Stress is something of a foregone conclusion in most people’s lives in this day and age. Your boss may be having a bad day and he takes his mood out on you, or maybe you just received your cellphone bill and it’s $100 more than usual because your teenager has been running up roaming rates and data charges. In most cases, your body can recover from these rushes in a relatively short period of time. But sometimes stress is much more monumental: the death of a loved one, the loss of your job, or the threat of divorce. In these cases, stress can take a physical toll.
The Fight or Flight Response
When a stressful event occurs, your body naturally reacts with that fight or flight response we inherited from our ancestors and share with all animals. Respiration and heart rate increase. Muscles tense. Stress hormones surge. Your body is preparing you to fight to the death or run for your life. The rush typically ebbs when the crisis is past, leaving you feeling normal again.
Chronic stress – that which results from major life events – doesn’t allow your body to recover from its reactionary response to trouble. This is when stress can manifest in physical problems.
Physical Symptoms of Chronic Stress
Your body will inevitably suffer when you carry stress with you day in and day out so your system never gets a peaceful breather. According to the Mayo Clinic, some symptoms that you’ve been under too much stress for too long include nausea, headaches, muscle aches and pains, chest pains, insomnia and fatigue. All these physical responses are the result of your body almost constantly preparing you to react at full throttle. Left untended, you might experience the following:
- Chronic migraines can result from unrelieved and continuous tension of the head, neck and shoulder muscles.
- Frequently increased respiration can aggravate emphysema and trigger asthma attacks. It can prompt panic attacks in those predisposed to them.
- Prolonged stress can elevate noradrenaline, adrenaline and cortisol levels without relief. These are the body’s stress hormones. Normally, they kick into gear in an emergency, increasing heart rate and causing the heart to contract. Over an extended period of time, this can result in high blood pressure, heart problems and even stroke. It can also increase cholesterol levels. These effects may be worse for postmenopausal women.
- Cortisol and epinephrine – another stress-related hormone – prompt the liver to step up production of glucose, which provides the body with the energy it needs in a flight or fight response. Diabetes can result when glucose levels are elevated for a prolonged period of time in those who are predisposed to the disease, such as overweight individuals and Native Americans.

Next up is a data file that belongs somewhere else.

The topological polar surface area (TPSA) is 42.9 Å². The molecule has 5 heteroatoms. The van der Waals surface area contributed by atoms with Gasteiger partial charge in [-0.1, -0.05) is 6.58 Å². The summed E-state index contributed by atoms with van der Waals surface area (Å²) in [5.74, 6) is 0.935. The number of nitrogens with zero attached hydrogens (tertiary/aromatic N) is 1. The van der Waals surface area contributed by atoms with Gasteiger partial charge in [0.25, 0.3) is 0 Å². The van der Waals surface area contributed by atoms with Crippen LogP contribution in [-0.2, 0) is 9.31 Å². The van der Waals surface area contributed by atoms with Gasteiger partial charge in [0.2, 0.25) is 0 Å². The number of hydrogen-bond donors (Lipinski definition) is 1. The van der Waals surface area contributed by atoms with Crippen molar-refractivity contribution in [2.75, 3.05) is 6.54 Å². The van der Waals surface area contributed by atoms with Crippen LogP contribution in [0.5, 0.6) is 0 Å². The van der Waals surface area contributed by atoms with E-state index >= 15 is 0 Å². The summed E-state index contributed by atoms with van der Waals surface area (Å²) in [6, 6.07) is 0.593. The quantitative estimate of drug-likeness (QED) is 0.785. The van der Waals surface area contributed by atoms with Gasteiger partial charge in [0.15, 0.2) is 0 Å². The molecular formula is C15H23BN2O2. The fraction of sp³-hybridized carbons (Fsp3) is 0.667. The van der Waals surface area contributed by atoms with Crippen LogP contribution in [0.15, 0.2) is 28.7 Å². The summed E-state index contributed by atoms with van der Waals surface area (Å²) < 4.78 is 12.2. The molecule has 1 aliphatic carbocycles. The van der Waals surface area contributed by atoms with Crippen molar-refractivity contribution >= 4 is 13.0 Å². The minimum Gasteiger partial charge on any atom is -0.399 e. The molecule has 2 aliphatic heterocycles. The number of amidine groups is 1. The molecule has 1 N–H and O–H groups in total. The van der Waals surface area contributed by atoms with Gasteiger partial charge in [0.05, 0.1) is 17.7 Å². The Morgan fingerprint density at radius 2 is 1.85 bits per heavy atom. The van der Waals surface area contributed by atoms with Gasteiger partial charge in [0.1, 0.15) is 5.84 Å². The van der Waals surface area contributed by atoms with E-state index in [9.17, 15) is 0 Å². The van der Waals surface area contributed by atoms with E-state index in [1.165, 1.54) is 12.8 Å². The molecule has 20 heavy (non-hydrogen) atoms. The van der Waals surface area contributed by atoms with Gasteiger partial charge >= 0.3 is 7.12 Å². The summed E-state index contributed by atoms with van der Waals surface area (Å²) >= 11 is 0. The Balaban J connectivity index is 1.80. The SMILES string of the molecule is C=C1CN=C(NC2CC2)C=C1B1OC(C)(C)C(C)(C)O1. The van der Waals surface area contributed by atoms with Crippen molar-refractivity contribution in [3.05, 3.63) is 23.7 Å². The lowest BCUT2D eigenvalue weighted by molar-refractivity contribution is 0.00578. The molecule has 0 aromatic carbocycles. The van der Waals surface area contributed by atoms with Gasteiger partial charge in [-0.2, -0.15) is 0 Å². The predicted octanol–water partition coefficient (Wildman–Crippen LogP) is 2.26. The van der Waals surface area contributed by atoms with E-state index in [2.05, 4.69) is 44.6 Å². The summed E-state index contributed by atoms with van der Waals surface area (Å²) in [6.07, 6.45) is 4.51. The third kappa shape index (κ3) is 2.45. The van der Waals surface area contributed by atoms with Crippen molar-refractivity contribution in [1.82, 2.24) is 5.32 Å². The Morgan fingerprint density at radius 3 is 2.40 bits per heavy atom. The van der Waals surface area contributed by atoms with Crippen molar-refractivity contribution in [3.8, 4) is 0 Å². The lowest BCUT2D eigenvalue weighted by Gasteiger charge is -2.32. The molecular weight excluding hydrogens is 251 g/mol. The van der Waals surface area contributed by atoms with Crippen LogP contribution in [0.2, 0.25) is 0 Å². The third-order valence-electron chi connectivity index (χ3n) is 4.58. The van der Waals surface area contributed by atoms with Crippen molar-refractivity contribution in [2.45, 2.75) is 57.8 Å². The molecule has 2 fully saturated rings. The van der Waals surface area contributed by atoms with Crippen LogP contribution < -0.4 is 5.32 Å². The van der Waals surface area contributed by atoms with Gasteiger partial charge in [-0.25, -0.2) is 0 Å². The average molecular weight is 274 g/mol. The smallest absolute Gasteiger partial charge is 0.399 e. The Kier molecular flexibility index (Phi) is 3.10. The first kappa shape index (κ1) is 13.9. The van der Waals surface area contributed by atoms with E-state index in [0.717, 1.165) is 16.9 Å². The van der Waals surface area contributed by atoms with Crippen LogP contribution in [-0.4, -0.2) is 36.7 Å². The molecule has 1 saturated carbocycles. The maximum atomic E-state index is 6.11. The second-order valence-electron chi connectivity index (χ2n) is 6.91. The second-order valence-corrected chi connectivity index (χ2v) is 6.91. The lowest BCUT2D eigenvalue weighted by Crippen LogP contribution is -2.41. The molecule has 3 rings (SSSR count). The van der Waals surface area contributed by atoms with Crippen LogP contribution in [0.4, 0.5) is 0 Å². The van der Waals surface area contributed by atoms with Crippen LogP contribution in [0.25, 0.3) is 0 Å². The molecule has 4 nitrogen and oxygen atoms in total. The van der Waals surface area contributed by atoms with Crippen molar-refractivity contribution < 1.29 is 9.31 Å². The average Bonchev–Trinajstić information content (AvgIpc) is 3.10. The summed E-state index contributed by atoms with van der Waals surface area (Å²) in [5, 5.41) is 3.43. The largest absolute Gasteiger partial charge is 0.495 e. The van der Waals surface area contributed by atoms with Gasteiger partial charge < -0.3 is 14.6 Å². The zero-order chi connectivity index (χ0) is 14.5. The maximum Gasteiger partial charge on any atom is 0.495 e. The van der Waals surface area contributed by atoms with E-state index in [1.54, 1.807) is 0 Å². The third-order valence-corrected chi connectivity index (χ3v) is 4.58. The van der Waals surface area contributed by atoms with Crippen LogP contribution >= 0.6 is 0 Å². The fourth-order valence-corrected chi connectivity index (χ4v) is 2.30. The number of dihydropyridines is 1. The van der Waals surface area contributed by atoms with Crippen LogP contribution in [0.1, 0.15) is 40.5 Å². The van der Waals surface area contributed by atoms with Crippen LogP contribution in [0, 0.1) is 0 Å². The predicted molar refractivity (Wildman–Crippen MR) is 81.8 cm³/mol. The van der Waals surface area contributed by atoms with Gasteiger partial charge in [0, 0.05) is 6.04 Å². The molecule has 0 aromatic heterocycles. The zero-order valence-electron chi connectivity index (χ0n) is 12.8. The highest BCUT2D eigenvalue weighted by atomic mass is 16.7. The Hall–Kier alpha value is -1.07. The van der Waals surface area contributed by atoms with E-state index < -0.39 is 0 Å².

- Ulcers can develop when nausea and other digestive issues exist without relief for an extended period of time.
- Some hair loss can occur six months or so after a particularly stressful event.
Dealing With Stress
Stress is the enemy, whether it results from a lot of frequent fight-or-flight rushes or a major lifetime change. You can’t change the trigger in a major lifetime event, and you may not be able to change your lifestyle, such as by quitting your job to take one that doesn’t have you on edge all the time. You can take steps to control how you react to stress, however.
- Exercise has proven to be a bona fide stress-buster. Try to get in at least 30 minutes of activity a day. If that’s not possible, at least commit to a walk around the block. Just get moving.
- Natural supplements like CBD from hemp. Most people are very aware of the benefits of medical marijuana but a new movement is sweeping the cannabis industry… CBD (Cannabidiol) from hemp. CBD from hemp has shown to have incredible benefits for relieving stress and anxiety and even helps with sleep disorders and a myriad of other ailments both common and serious. If you are looking for a great alternative to pharmaceuticals then we highly recommend you learn more about this new “miracle oil”
- Enlist the help of family and friends. Sometimes just talking things out can help immeasurably and take significant weight off your shoulders. Consider a support group if you’re short on sympathetic loved ones or pals.
- Never underestimate the power of a qualified mental health professional. They know all the tricks of the trade to help you get past your body’s natural response to what’s wrong in your life.
Finally, if you’re experiencing chest pains, or if your symptoms keep on even after you’ve taken steps to reduce the stress in your life, see your doctor. Your problem may not be stress at all, but an underlying physical ailment that should be treated as soon as possible.